Often referred to as a postoperative ileus, a paralytic ileus is a common consequence of abdominal surgery. It occurs due to reduced motility of the gastrointestinal tract, secondary to a failure of peristalsis. Failure occurs due to (either full or partial) paralysis of the intestinal muscles which subsequently leads to a functional bowel obstruction. In most cases, it resolves within 2-7 days with conservative management and correction of any underlying/contributory causes such as electrolyte abnormalities.


Paralytic ileus is a condition most commonly seen in patients following abdominal surgery. Reported rates for postoperative ileus range between 10-30%. Literature suggests the incidence of paralytic ileus post colorectal surgery is as high as 17.4%. Incidence of paralytic ileus is reduced with laparoscopic surgery as opposed to open surgery.

Risk factors for paralytic ileus include:
  • Sex - male sex has been shown to be a significant risk factor for a paralytic ileus - in a study of 17,876 cases of colectomy, 54.1% of males developed a paralytic ileus vs. 50.3% of females (p<0.001)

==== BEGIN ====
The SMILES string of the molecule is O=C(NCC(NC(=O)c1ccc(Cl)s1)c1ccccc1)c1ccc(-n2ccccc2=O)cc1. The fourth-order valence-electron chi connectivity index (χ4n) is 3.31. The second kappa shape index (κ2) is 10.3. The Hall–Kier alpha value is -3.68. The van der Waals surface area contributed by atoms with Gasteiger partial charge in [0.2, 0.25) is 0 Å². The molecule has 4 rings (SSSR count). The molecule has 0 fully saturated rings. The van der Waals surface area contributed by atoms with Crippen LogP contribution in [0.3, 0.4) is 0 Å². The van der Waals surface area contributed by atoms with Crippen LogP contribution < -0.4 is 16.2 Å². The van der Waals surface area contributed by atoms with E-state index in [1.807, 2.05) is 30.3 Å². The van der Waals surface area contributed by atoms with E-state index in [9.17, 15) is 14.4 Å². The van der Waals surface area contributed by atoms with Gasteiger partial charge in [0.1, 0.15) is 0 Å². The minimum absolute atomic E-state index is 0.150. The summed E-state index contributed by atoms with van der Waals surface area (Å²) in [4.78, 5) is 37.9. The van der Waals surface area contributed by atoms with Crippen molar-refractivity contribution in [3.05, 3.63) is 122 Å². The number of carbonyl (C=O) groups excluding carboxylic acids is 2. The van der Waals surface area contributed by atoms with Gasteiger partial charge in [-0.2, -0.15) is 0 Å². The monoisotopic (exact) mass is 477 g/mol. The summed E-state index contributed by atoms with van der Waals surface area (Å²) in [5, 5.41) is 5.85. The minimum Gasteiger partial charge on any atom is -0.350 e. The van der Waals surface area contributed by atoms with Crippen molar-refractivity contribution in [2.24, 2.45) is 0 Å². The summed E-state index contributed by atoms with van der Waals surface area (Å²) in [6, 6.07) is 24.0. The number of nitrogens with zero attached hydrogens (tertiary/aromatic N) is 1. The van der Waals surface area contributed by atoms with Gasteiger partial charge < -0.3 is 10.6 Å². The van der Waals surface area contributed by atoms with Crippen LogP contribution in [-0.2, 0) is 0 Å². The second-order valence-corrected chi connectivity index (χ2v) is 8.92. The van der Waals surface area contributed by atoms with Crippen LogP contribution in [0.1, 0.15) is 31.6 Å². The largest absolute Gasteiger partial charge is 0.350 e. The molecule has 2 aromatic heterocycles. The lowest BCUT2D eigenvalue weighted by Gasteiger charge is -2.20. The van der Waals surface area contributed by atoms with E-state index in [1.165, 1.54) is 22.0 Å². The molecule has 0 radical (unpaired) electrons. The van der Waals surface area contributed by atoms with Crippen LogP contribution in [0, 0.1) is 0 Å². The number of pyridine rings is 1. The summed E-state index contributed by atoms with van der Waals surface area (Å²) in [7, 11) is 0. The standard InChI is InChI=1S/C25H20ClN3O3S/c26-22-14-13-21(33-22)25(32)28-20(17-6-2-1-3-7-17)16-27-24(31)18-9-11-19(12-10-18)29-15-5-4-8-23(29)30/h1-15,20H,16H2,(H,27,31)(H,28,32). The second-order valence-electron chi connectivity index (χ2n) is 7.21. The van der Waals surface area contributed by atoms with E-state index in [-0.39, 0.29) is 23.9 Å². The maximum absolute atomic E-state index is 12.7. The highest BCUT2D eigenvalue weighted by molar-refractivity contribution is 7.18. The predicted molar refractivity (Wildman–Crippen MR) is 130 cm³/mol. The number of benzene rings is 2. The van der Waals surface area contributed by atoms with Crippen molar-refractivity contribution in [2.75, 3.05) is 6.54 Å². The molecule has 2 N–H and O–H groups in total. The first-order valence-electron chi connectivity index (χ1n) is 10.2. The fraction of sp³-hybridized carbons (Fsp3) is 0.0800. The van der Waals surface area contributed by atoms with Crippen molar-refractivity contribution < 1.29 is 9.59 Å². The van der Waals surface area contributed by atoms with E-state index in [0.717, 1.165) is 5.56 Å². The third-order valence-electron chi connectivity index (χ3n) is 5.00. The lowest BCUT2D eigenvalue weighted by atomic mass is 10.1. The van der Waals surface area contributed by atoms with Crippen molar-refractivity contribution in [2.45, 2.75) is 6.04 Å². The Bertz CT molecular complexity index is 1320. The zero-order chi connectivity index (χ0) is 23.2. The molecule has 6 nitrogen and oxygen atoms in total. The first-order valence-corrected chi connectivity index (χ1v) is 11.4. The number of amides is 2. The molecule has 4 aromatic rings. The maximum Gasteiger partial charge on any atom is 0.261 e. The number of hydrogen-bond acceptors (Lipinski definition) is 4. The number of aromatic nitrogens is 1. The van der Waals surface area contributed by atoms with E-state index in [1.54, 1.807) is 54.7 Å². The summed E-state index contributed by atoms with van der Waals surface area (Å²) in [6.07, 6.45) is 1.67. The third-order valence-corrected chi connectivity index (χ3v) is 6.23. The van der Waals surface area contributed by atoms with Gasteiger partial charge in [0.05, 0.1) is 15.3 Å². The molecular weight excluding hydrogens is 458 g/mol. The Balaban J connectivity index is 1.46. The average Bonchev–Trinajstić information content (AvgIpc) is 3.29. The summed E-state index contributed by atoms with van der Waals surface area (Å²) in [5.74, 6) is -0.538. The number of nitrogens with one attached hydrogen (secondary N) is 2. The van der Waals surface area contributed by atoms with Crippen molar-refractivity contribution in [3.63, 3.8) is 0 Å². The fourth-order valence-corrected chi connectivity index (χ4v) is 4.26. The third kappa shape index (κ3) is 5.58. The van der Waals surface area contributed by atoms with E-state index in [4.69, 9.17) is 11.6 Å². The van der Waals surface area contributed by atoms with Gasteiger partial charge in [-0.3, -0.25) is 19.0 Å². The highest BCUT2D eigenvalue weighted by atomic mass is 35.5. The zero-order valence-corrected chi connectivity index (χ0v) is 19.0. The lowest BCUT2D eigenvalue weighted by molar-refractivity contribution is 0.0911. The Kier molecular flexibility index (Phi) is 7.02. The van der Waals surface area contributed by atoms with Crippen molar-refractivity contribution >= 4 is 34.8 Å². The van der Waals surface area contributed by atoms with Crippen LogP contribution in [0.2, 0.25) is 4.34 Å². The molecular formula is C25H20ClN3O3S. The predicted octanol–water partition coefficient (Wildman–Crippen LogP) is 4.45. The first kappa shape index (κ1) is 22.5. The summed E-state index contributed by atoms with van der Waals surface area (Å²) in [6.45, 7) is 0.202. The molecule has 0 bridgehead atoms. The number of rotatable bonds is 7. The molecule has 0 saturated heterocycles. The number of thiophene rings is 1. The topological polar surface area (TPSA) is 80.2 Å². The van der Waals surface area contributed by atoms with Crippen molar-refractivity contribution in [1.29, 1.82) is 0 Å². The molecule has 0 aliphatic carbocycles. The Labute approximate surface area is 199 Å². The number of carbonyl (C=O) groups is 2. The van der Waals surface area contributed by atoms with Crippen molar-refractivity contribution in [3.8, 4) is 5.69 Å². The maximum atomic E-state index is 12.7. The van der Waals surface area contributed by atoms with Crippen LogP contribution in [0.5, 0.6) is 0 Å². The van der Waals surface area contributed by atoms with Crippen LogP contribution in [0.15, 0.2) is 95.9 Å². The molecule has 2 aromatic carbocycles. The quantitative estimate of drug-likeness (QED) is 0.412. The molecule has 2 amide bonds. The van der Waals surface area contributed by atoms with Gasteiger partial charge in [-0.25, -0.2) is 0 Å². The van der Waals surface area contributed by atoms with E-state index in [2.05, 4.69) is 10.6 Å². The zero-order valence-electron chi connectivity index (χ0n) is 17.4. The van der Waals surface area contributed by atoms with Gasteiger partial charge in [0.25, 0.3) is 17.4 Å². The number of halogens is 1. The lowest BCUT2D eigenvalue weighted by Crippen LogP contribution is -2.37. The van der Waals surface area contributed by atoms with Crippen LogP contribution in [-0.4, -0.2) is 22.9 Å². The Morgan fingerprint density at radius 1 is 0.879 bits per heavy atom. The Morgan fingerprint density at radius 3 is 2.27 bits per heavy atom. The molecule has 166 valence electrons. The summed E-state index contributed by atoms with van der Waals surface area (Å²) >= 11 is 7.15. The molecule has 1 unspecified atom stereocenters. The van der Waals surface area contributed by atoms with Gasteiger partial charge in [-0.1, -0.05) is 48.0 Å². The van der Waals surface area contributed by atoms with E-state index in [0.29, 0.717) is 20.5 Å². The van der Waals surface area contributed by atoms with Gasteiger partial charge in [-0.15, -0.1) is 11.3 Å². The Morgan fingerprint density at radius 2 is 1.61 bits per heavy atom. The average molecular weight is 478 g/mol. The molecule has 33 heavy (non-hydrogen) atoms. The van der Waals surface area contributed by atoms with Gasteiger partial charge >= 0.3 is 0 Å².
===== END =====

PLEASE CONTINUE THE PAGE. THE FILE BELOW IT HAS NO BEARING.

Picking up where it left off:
• Increasing age - incidence of paralytic ileus increase with age
  • Electrolyte imbalance, particularly those involving potassium and calcium
  • History of intestinal injury or trauma
  • History of GI disease e.g. Crohn's disease and diverticulitis
  • Sepsis
  • Previous radiation (radiotherapy) to the abdomen


A paralytic ileus occurs secondary to physiological stress, including surgery, sepsis, metabolic abnormalities, and gastrointestinal diseases.

The most common cause of a paralytic ileus is abdominal surgery. Literature suggests the incidence of paralytic ileus post colorectal surgery is as high as 17.4%. The risk of a post-operative ileus may be reduced by limiting the amount of bowel handling during the procedure.

Other causes include:
  • Electrolyte/metabolic abnormalities
    • Hypokalaemia, hyponatraemia, uraemia, severe hypothyroidism, diabetic ketoacidosis.
  • Peritonitis
  • Trauma
  • Drugs
    • Tricyclics antidepressants, anti-cholinergics, opioids
  • Neurological
    • Stroke, spinal surgery, spinal cord injury


The pathophysiology for a paralytic ileus is multifactorial, involving both autonomic nervous and hormonal mechanisms.

The most common causes of a paralytic ileus, abdominal surgery, is caused by the trauma of mechanical handling of the bowel. The pro-inflammatory cascade of events within intestinal tissues of postoperative ileus is as follows:
  • Bowel trauma (through manipulation) activates latent macrophages
  • Activated macrophages then increases production of nitric oxide, inflammatory cytokines and prostaglandins via the cyclo-oxygenase-2 pathway
  • Leukocytes are then recruited to the bowel wall
  • Subsequently, peristalsis is inhibited and a paralytic ileus occurs

Other mechanisms also exist for the formation of paralytic ileus. Opioids induce paralytic ileus by inhibiting the release of acetylcholine, subsequently reducing gastrointestinal motility.